For a state $q$ and string $w$, write $\delta^*(q,w)$ for the state that you reach by starting at $q$ and reading $w$. For states $p$ and $q$, write $p\equiv q$ to mean that $\delta^*(p,w)$ and $\delta^*(q,w)$ are either both accepting or both rejecting. This gives the same relation $\equiv$ that you give in the question. We'll show how to compute $\equiv$.

To do this, for any $n\geq 0$, define $p\equiv_n q$ in the same way as $p\equiv q$, except restricting $w$ to be of length at most $n$. We'll compute the relations $\equiv_n$ inductively, and show that knowing a finite number of them is the same as knowing $\equiv$.

First, note that $p\equiv_0 q$ if, and only if, $p$ and $q$ are both accepting or both rejecting so we can compute $\equiv_0$ easily. Now, suppose we've already computed $\equiv_n$. We claim that $p\equiv_{n+1}q$ if, and only if, $p\equiv_n q$ and $\delta(p,u)\equiv_n\delta(q,u)$ for all $u\in\Sigma$. Obviously, if $p$ and $q$ "agree" on all strings of length at most $n+1$, they must also agree on all strings of length at most $n$. For the second part, consider a string $uw$ where $|u|=1$ and $|w|=n$. We're saying that, for $p$ and $q$ to agree on $uw$, it must be that, after reading $u$, they move to states that agree on $w$.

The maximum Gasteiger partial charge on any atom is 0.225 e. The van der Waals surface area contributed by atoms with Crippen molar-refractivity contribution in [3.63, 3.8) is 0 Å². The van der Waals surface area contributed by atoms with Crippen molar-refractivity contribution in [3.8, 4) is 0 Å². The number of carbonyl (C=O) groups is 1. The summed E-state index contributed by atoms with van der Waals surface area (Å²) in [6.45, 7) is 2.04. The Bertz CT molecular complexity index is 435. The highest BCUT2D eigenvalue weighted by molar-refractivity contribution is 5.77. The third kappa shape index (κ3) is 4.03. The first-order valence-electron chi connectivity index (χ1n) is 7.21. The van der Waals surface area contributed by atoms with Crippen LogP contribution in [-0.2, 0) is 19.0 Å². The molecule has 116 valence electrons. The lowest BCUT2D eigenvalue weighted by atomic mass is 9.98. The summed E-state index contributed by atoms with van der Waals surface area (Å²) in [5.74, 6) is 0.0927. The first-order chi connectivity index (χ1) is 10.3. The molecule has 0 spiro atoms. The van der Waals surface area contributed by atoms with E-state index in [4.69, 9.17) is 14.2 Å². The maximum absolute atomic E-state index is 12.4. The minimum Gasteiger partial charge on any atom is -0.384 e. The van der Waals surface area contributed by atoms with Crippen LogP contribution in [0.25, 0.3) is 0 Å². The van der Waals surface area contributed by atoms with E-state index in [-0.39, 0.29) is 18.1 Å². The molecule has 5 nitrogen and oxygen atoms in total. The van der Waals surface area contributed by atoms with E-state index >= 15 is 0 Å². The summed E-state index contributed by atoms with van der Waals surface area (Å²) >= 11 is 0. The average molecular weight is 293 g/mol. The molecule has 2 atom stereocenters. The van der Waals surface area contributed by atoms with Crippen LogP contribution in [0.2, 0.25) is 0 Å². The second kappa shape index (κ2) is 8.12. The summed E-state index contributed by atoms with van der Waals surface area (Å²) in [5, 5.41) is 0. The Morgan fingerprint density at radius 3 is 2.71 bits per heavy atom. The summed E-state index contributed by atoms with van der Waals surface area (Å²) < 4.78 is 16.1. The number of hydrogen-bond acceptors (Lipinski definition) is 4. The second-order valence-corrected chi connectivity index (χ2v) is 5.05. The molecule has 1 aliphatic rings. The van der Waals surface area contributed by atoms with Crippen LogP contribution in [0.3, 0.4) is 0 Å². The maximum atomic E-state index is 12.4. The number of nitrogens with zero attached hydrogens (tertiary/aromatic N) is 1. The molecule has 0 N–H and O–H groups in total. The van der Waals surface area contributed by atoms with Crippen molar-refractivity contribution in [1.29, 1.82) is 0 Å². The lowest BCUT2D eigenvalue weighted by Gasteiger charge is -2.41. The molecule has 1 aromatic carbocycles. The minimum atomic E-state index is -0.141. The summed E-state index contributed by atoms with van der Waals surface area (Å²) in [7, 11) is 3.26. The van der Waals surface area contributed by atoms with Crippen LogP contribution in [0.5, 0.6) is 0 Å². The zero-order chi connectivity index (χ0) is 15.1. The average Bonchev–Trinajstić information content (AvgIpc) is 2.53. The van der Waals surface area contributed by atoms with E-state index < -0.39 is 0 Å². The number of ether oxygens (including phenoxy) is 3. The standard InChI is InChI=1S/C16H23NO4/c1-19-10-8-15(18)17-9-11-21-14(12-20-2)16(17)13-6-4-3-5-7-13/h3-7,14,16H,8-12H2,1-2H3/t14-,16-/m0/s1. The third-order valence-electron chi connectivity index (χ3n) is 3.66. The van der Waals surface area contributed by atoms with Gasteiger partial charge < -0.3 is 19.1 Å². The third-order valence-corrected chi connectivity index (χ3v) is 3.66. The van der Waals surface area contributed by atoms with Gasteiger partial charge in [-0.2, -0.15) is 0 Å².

This allows us to construct the relations $\equiv_n$ for all $n$. Finally, we claim that $\equiv_{|Q|}$ is actually the same relation as $\equiv$. To see this, observe that every $\equiv_n$ is an equivalence relation and, furthermore, the procedure from moving from $\equiv_n$ to $\equiv_{n+1}$ can only split equivalence classes into smaller ones: it can never merge them. Also, if $\equiv_n$ and $\equiv_{n+1}$ are the same relation, then $\equiv_{n+i}$ is the same relation for all $i\geq 0$. $\equiv_0$ has at most two equivalence classes. Every step of the process either splits at least one equivalence class or is the end of the game: it doesn't split any class and nor does any future step. We can't split classes more than $|Q|$ times because, if we did, we'd have more equivalence classes than states, which is impossible. So it must be that $\equiv_{|Q|}$ is the same thing as $\equiv$ and we're done.

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    $\begingroup$ Thanks, David. As soon as I saw your $Q\Sigma^\ast$, and read the surrounding sentence, I realized where you were going, and that I had indeed overlooked that -- and that it was pretty embarrassingly simple to have overlooked:) Moreover, your subsequent proof is indeed elegant, as requested. $\endgroup$ – John Forkosh Aug 11 '16 at 9:28